True enough, three days later, I got a nice, succint one-page R-letter, nicely signed by the Faculty Tutor. Blergh. In hindsight, it was a good thing to happen. Instead, I got accepted by Barts & The London School of Medicine.

Scene 2

Time: February 2007

Place: Cancer Research UK Cambridge Research Institute, Li Ka-Shing Centre, Cambridge, UK

Occasion: Lunch at the Cafeteria

Me: Whoa…….. this place rocks. Sparkling new research centre.

Friend: Shen-Han, you’re so superficial.

Me: Tell me about it…..

Friend: It’s the research going on in this place that counts la…..

Me: Don’t care. It’s nice. That’s all I care. You’re lucky to be able to do your Part II project here, dude. Man, I wish Iwas doing a cancer-related Part II project at this place.

The strangest things do happen. And sometimes, you get more than what you bargained for.

Scene 3

Time: December 2007

Place: Dawson Hall, Charterhouse Square, London, UK

I had an epiphany.

A sudden realisation.

It occured to me that I was still in love with her. Science. I cannot forget her, no matter how much I try. The excitement that she stirs in me is just too intense. Passionate. Full of life and energy. We first met when I was an impressionable young student. I admired her in her many forms. Physics, Chemistry, Biology & Mathematics – each of them representing different parts of the perfection that is her.

I used to hold dearly to the motto of the University of Michigan. Artes Scientia Veritas. And yet, I held strongly to the rhetorics of the German pathologist, Rudolf Virchow who argued against ‘science for the sake of science’ (Virchow believed that everything in science is applied, and there is no merit in pursuing ‘science for the sake of science’. The purists might disagree…).

Yet, I was still commited to my first love. Medicine. For as far back as I could ever remember, I have always longed for her. She was the one thing that brought light to the destitute, and hope to the despaired. She was the one that everyone turned to when they were at their bleakest hours of their lives. She gave, selflessly, without discrimnating creed or color.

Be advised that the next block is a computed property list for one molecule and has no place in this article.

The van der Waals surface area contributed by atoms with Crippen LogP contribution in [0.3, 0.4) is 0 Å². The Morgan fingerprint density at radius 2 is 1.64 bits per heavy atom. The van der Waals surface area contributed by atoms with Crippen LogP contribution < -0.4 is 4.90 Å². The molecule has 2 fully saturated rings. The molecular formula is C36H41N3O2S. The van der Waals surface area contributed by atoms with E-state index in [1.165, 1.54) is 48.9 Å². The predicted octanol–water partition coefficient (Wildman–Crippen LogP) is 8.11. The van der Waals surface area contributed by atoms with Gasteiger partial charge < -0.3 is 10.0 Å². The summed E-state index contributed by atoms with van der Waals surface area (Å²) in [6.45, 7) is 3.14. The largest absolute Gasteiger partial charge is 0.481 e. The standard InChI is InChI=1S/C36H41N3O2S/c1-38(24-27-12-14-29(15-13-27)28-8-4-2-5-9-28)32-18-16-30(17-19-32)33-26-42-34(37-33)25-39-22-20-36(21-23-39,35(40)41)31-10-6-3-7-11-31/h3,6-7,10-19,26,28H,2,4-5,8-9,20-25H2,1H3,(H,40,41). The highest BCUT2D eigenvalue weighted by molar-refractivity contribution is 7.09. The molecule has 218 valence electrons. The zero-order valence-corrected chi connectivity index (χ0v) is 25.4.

What if I wanted both of them? Could they co-exist in harmony? More importantly, was I able to envision myself spending the rest of my life with the both of them?

(pardon the romantic personification of science and medicine. *how nerdy can I get, huh?*)

I thought long and hard. It was a moment of existentialism.

Follow your heart.

Follow your heart.

My mind was flooded with flashes of conversations that I had earlier that day, with a few different people, one being the abovementioned friend and another medical school-mate in the same hospital. (Refer to my previous post on ‘An Epiphany’)

On one end of the spectrum:

‘A good scientist can never be a good clinician’

‘A doctor who spends too much time with his patients can never produce ‘world-changing’ scientific work’

On the other end of the spectrum:

‘The thought of finding something new everyday gives you a reason to live’

‘Some of the clinician-scientist I’ve worked with are the best clinicians in the hospital’

Fast forward to present time.

As I am typing this post today, I can  only ponder with bemusement at all these events that have transpired over the past year. Certainly a lot has happened since then. I am only glad that I’ve finally made up my mind. There is some truth in what my friend had said. The thing about that good feeling you get when you’re applying to a school for admission.

An Epiphany


“Midway in the journey of our life

I came to myself in a dark wood

For the straight way was lost.”

Translation from the first canto of the first cantica Dante Alighieri’s The Divine Comedy

Much have been going through my head lately. Apart from my work. About life. About what I really want to become in life. A doctor? A scientist? Or, perhaps, both? (and I haven’t even begun to think what field of medicine I would like to specialise in!)

Pondering aloud has begotten me a wide spectrum of response from the people around me.

On one end of the spectrum, one of my hospital colleague is of opinion that the excellence in both fields are mutually exclusive. That to achieve excellence in one requires the sacrifice of the other.

“A great scientist can never be a good clinician, while a doctor who spends much time with his patients will never produce world-changing scientific work. Are you willing to quit medicine? Are you able to imagine yourself stuck for long hours in the lab for the rest of your life?”